April 7, 2009
Bud Shank, Jazz Saxophonist, Is Dead at 82 (BRUCE WEBER, 4/07/09, NY Times)
Mr. Shank, whose career spanned 60 years, was a versatile player, both as a sideman and bandleader, in a wide variety of musical arenas, from big band swing to symphonic to pop, with a wide variety of collaborators. He played with the Stan Kenton big band in the early 1950s; in the 1960s he accompanied the sitarist Ravi Shankar, and he recorded with the Mamas and the Papas, playing the flute solo on their hit “California Dreamin.’ ” In 1985, he was the featured soloist with the Royal Philharmonic Orchestra on a recording of a concerto for alto sax and orchestra.
But he thought of himself primarily as a bebop alto sax player, and no matter whom he was playing with, his sound, crisply melodic with an underlying swing, reflected his earliest influences: Lester Young, the great swing saxophonist of the 1930s and 1940s, and the bebop generation that followed him.
In the 1950s, living in Los Angeles along with musicians like the trumpeter Chet Baker and the baritone saxophonist Gerry Mulligan, Mr. Shank helped establish the laid-back, nonchalant-seeming sound that came to be called West Coast jazz. With other Kenton big band alumni, he was a regular presence at the legendary jam sessions at the Lighthouse Cafe in Hermosa Beach.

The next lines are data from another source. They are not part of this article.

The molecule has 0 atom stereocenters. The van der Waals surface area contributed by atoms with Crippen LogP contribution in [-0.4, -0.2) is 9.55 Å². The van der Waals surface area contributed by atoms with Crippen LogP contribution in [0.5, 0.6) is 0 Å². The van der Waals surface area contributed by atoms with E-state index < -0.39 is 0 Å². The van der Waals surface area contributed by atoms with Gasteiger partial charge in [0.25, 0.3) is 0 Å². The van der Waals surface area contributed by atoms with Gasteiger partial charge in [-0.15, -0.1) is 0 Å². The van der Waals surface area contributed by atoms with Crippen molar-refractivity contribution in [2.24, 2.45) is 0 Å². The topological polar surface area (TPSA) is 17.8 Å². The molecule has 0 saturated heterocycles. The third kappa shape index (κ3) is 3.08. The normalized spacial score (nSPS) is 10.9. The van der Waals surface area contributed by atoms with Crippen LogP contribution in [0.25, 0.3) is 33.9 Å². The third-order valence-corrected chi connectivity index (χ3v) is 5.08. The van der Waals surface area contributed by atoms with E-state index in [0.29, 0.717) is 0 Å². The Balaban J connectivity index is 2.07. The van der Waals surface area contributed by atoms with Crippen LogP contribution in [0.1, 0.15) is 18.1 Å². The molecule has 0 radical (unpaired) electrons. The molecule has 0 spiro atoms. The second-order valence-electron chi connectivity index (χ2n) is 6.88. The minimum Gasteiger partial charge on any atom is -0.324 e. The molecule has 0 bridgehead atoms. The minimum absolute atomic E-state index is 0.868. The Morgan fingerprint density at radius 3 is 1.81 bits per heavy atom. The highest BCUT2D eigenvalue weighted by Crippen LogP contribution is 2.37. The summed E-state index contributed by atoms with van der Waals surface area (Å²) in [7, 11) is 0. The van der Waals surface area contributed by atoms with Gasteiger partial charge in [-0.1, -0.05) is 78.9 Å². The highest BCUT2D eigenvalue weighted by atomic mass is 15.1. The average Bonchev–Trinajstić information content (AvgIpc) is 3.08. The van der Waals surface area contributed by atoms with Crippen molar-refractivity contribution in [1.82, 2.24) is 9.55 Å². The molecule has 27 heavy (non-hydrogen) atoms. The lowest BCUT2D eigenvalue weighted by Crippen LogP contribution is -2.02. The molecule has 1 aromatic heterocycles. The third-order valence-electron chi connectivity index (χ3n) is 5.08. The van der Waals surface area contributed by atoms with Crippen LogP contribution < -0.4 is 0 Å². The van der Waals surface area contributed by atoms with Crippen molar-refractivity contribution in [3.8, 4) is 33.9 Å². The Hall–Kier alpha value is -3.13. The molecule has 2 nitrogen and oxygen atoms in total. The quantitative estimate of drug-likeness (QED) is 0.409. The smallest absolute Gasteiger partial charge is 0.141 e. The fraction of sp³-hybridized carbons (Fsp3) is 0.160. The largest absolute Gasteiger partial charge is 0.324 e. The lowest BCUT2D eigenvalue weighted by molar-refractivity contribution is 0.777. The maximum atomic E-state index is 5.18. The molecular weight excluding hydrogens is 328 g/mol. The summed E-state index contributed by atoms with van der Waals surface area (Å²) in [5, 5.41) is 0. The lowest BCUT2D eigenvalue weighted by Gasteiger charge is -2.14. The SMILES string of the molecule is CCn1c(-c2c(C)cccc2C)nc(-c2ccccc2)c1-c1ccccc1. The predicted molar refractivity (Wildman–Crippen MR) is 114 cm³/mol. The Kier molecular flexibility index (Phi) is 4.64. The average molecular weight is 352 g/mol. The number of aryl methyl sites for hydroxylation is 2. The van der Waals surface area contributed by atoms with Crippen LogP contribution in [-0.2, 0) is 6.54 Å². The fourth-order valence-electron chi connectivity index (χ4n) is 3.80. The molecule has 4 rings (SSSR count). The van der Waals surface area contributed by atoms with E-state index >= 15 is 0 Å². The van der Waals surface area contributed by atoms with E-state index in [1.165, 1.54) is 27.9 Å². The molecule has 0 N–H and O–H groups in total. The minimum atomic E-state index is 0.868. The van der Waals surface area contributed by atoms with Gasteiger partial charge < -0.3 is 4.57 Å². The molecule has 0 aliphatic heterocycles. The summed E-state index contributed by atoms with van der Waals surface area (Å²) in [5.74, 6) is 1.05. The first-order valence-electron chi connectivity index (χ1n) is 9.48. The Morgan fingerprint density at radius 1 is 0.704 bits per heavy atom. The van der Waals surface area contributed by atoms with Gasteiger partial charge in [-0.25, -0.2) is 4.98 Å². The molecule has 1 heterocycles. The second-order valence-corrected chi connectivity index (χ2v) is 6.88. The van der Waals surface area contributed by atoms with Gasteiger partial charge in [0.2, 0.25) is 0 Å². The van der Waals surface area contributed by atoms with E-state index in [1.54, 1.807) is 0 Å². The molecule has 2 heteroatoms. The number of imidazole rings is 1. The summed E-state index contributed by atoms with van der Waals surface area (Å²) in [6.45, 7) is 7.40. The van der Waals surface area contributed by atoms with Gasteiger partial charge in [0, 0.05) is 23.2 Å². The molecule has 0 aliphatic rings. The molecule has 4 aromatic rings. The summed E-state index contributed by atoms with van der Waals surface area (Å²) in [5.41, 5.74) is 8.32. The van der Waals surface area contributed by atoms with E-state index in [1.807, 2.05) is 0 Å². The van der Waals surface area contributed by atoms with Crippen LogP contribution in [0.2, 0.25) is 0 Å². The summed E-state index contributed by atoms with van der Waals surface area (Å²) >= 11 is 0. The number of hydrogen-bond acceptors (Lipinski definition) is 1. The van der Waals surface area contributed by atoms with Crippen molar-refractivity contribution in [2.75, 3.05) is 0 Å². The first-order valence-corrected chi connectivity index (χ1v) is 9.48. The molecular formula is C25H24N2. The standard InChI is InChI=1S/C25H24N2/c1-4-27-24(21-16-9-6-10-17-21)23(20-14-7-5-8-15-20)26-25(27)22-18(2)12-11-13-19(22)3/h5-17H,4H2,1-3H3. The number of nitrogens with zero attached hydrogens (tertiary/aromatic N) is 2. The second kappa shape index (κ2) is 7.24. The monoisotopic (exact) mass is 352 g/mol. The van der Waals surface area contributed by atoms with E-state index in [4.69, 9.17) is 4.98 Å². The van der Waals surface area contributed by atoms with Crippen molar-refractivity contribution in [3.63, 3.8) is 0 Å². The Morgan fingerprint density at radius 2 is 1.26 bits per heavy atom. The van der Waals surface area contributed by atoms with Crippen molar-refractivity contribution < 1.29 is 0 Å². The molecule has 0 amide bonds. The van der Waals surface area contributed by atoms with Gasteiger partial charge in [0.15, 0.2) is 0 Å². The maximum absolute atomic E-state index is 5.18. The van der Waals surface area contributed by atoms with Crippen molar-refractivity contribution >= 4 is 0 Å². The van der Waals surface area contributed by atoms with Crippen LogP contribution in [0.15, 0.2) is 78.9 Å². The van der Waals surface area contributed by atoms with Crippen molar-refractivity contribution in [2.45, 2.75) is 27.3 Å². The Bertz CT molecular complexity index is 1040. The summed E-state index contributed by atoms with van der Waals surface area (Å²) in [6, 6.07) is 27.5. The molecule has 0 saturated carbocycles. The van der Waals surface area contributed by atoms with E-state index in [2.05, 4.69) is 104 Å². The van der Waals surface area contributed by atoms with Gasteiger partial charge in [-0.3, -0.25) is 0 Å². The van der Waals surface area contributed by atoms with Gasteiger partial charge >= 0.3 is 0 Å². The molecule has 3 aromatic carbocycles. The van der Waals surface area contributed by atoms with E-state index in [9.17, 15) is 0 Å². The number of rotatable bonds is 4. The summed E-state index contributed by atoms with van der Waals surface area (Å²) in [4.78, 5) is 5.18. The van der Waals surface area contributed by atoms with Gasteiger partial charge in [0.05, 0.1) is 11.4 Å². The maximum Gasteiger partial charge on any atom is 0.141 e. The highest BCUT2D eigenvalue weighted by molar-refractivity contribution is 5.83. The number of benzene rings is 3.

It was also in the Kenton band that he met Laurindo Almeida, a Brazilian guitarist, with whom he recorded two 1953 albums, known as “Brazilliance” Volumes 1 and 2, that anticipated the emergence of the bossa nova, the fusion of Latin music and cool jazz that would be popularized a few years later by Antonio Carlos Jobim and João Gilberto. Mr. Shank reunited with Almeida in 1974 in a band known as the L.A. Four, which toured internationally and recorded several albums.
-Bud Shank dies at 82; alto saxophonist was immersed in West Coast jazz scene (Jon Thurber, April 6, 2009, LA Times)
A versatile musician with an adventurous nature, Shank also played flute and -- during a productive period of studio work -- had pivotal solos on the popular 1960s pop tunes "California Dreamin' " by the Mamas and the Papas and "Windy" by the Association. He had an early interest in music without borders, playing and recording with Brazilian guitarist Laurindo Almeida several years before the Bossa Nova craze. In 1962, he recorded an album with Indian sitarist Ravi Shankar.
For many, however, he is best known for his work in Los Angeles with Stan Kenton starting in the late 1940s, followed by his association with Howard Rumsey's Lighthouse All-Stars at the fabled Lighthouse Cafe jazz club in Hermosa Beach.
-OBIT: Bud Shank, 1926-2009 (Doug Ramsey, Rifftides)
-Jazz Profiles from NPR: Bud Shank (Produced by Bruce Talbot, NPR)
Posted by Orrin Judd at April 7, 2009 7:44 AM